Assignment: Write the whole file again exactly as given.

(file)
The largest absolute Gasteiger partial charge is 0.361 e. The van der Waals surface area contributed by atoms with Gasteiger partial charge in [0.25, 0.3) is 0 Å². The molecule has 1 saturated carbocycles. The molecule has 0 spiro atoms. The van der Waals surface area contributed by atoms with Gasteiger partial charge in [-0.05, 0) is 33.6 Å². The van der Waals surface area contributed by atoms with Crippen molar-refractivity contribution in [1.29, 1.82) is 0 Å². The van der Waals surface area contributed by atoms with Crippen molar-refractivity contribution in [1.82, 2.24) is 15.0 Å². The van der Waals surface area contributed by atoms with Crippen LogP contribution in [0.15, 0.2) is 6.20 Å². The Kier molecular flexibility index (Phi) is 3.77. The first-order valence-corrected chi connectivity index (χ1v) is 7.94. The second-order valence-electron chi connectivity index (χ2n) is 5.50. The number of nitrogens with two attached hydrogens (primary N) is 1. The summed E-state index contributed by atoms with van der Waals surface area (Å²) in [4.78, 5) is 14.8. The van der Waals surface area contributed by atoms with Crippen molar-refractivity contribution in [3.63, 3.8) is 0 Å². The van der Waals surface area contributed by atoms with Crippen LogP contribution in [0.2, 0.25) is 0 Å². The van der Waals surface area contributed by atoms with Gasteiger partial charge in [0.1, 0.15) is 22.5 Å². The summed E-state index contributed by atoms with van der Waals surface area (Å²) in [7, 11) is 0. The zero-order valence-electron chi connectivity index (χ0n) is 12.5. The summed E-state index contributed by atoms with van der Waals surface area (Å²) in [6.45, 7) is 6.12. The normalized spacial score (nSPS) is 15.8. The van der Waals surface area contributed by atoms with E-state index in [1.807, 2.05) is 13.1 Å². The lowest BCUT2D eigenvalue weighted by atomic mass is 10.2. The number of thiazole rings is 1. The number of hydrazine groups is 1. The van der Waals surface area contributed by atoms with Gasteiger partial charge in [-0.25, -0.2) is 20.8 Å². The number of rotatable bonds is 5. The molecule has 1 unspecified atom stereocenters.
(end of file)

The largest absolute Gasteiger partial charge is 0.361 e. The van der Waals surface area contributed by atoms with Gasteiger partial charge in [0.25, 0.3) is 0 Å². The molecule has 1 saturated carbocycles. The molecule has 0 spiro atoms. The van der Waals surface area contributed by atoms with Gasteiger partial charge in [-0.05, 0) is 33.6 Å². The van der Waals surface area contributed by atoms with Crippen molar-refractivity contribution in [1.29, 1.82) is 0 Å². The van der Waals surface area contributed by atoms with Crippen molar-refractivity contribution in [1.82, 2.24) is 15.0 Å². The van der Waals surface area contributed by atoms with Crippen LogP contribution in [0.15, 0.2) is 6.20 Å². The Kier molecular flexibility index (Phi) is 3.77. The first-order valence-corrected chi connectivity index (χ1v) is 7.94. The second-order valence-electron chi connectivity index (χ2n) is 5.50. The number of nitrogens with two attached hydrogens (primary N) is 1. The summed E-state index contributed by atoms with van der Waals surface area (Å²) in [4.78, 5) is 14.8. The van der Waals surface area contributed by atoms with Crippen molar-refractivity contribution in [3.63, 3.8) is 0 Å². The van der Waals surface area contributed by atoms with Crippen LogP contribution in [0.2, 0.25) is 0 Å². The van der Waals surface area contributed by atoms with Gasteiger partial charge in [0.1, 0.15) is 22.5 Å². The summed E-state index contributed by atoms with van der Waals surface area (Å²) in [7, 11) is 0. The zero-order valence-electron chi connectivity index (χ0n) is 12.5. The summed E-state index contributed by atoms with van der Waals surface area (Å²) in [6.45, 7) is 6.12. The normalized spacial score (nSPS) is 15.8. The van der Waals surface area contributed by atoms with E-state index in [1.807, 2.05) is 13.1 Å². The lowest BCUT2D eigenvalue weighted by atomic mass is 10.2. The number of thiazole rings is 1. The number of hydrazine groups is 1. The van der Waals surface area contributed by atoms with Gasteiger partial charge in [-0.25, -0.2) is 20.8 Å². The number of rotatable bonds is 5. The molecule has 1 unspecified atom stereocenters.